[00:17:27] Have come to the decision that I think my most. 

[00:17:30]Memorable booked at moment. Was Mayfair. And it wasn’t because of any grand thing, other than a sense of peace about who I was. And I walked into the room. And gave them me and I didn’t hold anything back. I wasn’t nervous. I actually was a bit like ballsy. I like sat on the audition desk and, uh, They wanted a very extravagant character. So I pushed a bunch of other pictures of people off the thing. It was like, you’re going to be focusing on me right now. And I was obviously  playing this role. 

[00:18:05]Um, and then after that little acting bit just talked to them. And they wanted to know who I was. And they asked me about me and I didn’t put on an air. I felt like I was in the right spot and in the right moment. And I was authentic and I. Sure you understand in our industry, we’re always wondering what the other side of the table wants. Right? What do they want, what are they looking for? What did this, what did that? And in my two former booked to experiences, I knew what they wanted. And I went in and gave them that. So I was confident in my audition this time, I had no idea what they wanted, but I didn’t care. 

[00:18:43] And I went in and gave them me and got hired. 

[00:18:46]Dane Reis: [00:18:46] I love that. It is so important to be you and authentic and you’re right. It’s so easy. To flip it around and be like, okay, what are they looking for in sure. There’s an element of that. Absolutely. But you still have to let yourself come through whatever it is. You’re doing whatever character you’re playing because. 

[00:19:06]Loads of people can play whatever that character is, but they’re still the essence of you. And you have to make sure that you attach to that. To whatever it is that you’re doing. And I also love that you said, you know, these three moments that I had kind of mulling in my head. I kinda knew I had a feeling, a gut feeling that I kind of booked it already and I can completely relate to that. . 

[00:19:27] That feeling of being confident, relaxed,  aware of what’s going on and  not really caring in a lot of ways. I mean, you care about the audition and what you’re doing, but you’re just there to  do what you do. And when you get to that mindset, when you get to that nice flow state. Wow. It’s so amazing. And it’s, it’s crazy how you can just walk out of room and go, you know, what.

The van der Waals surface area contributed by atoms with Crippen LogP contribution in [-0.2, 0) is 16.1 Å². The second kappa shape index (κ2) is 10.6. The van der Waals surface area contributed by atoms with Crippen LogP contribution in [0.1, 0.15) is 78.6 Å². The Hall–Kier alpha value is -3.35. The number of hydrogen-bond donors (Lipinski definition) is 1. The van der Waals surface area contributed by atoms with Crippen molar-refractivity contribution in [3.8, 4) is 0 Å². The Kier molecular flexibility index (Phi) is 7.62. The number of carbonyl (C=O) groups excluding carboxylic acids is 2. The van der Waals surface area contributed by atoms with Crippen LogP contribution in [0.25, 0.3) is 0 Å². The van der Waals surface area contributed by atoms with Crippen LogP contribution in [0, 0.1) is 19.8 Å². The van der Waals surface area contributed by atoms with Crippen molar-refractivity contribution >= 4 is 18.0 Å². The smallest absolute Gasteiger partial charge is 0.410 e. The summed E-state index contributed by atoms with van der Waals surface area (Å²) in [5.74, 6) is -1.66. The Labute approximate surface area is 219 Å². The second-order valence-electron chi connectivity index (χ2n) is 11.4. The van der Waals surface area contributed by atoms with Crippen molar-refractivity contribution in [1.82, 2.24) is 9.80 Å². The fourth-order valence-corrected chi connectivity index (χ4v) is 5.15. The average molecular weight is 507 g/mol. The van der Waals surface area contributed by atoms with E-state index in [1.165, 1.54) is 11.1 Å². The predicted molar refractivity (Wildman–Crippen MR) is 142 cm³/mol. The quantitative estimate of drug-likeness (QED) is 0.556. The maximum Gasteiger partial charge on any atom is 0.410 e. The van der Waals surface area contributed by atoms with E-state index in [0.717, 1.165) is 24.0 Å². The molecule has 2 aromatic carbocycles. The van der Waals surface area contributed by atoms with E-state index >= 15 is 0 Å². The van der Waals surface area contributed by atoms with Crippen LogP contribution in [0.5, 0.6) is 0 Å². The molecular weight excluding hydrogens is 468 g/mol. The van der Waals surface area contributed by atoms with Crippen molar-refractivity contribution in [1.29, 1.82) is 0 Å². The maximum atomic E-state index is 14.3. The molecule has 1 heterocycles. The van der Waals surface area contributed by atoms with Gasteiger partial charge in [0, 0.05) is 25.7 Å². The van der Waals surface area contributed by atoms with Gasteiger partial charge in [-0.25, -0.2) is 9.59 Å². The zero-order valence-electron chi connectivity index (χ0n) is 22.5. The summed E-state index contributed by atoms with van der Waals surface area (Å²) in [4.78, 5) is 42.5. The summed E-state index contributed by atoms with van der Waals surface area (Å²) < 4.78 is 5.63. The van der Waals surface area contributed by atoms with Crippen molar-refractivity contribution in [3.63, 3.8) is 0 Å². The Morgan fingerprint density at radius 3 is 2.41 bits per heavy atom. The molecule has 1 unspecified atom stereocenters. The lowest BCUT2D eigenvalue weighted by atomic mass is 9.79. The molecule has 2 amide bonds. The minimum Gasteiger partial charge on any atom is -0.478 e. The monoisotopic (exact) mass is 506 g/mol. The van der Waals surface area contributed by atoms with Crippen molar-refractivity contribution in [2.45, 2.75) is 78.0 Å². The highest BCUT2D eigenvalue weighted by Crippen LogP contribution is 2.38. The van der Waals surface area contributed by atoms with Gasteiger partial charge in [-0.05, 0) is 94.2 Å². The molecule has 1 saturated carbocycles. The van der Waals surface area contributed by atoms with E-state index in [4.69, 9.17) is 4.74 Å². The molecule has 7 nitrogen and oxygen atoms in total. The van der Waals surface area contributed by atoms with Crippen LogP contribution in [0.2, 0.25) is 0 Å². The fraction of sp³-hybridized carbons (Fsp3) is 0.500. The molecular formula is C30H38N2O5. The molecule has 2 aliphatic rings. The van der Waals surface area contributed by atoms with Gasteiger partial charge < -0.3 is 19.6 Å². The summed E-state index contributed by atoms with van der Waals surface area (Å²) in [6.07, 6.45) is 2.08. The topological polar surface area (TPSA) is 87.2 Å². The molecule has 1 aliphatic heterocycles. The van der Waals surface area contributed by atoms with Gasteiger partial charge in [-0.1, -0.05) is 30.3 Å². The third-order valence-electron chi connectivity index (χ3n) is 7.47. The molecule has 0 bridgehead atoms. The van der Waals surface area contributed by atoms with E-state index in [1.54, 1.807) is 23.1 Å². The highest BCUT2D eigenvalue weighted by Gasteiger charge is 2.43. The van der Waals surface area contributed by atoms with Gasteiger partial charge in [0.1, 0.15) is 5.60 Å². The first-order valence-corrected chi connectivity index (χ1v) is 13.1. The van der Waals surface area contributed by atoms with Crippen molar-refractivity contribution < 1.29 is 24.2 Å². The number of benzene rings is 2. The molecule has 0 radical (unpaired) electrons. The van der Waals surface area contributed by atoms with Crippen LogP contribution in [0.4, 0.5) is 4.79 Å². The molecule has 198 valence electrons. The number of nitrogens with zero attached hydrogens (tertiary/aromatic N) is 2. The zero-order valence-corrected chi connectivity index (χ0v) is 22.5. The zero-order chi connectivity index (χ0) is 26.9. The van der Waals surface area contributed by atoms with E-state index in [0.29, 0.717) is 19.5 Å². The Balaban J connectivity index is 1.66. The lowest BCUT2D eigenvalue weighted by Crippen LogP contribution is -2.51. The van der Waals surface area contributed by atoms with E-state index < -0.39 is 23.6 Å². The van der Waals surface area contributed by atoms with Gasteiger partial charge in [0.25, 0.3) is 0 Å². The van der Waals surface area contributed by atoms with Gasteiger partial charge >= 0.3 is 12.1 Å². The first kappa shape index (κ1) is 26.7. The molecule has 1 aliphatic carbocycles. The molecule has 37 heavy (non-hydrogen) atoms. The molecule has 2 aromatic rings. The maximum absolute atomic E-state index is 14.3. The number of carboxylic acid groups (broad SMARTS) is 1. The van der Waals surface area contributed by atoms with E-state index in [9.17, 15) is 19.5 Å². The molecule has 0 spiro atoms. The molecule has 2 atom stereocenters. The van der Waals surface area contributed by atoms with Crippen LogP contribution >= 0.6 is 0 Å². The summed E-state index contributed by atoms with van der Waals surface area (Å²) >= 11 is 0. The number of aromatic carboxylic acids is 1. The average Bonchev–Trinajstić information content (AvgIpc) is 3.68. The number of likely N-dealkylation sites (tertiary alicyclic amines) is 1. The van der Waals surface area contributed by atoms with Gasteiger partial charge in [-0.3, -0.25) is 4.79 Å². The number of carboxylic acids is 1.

[00:19:50] I think I got that one. 

[00:19:51]Lisa Marie Smith: [00:19:51] Yeah, it’s such a, it’s such an incredible realization and I’m sure you know this about me to a degree, but for the people listening, I am an over-thinker. I was. I was big on self doubt. I would wrap up my confidence in my art. Um, I would rely on the fact that I had good training, but then the second that I would start thinking about me or my self worth or my value, I would start doubting it or again, wondering what they wanted. What, who, how are they going to think I am? What, where are they gonna think about me? What are they gonna think about me? 

[00:20:24]And gosh, I. It was just the most freeing moment when I stopped caring. And it’s not that I don’t care about their opinion. I, of course I do, because I wouldn’t be in that room wanting to get hired by them if I didn’t care about them. But it was one of those moments where I was just like, here’s me. , I hope you love it. 

[00:20:42]Dane Reis: [00:20:42] that is such a good mentality to walk into a room with an, I love that you’ve embraced that. And I want to take a moment to talk about the present. What projects are you working on now? What are you looking forward to? And look, it’s a crazy weird time. We are amidst this global pandemic. How do you see  the entertainment industry moving forward in the next couple of years? 

[00:21:07]Lisa Marie Smith: [00:21:07] If I had an answer to that, I would probably be a millionaire in the next few 

[00:21:10] years. But up, right? Um, well, what projects am I working on right now? Obviously I mentioned this at the beginning. Mayfair is the only live entertainment, um,  show wise on the strip. Um, at this exact moment and, uh,  that’s taking up some of my time. I am a bit nervous about going into work. I’m not going to lie because global pandemic, but they make me get a COVID test every week. So that gives me a little bit of sanity in and.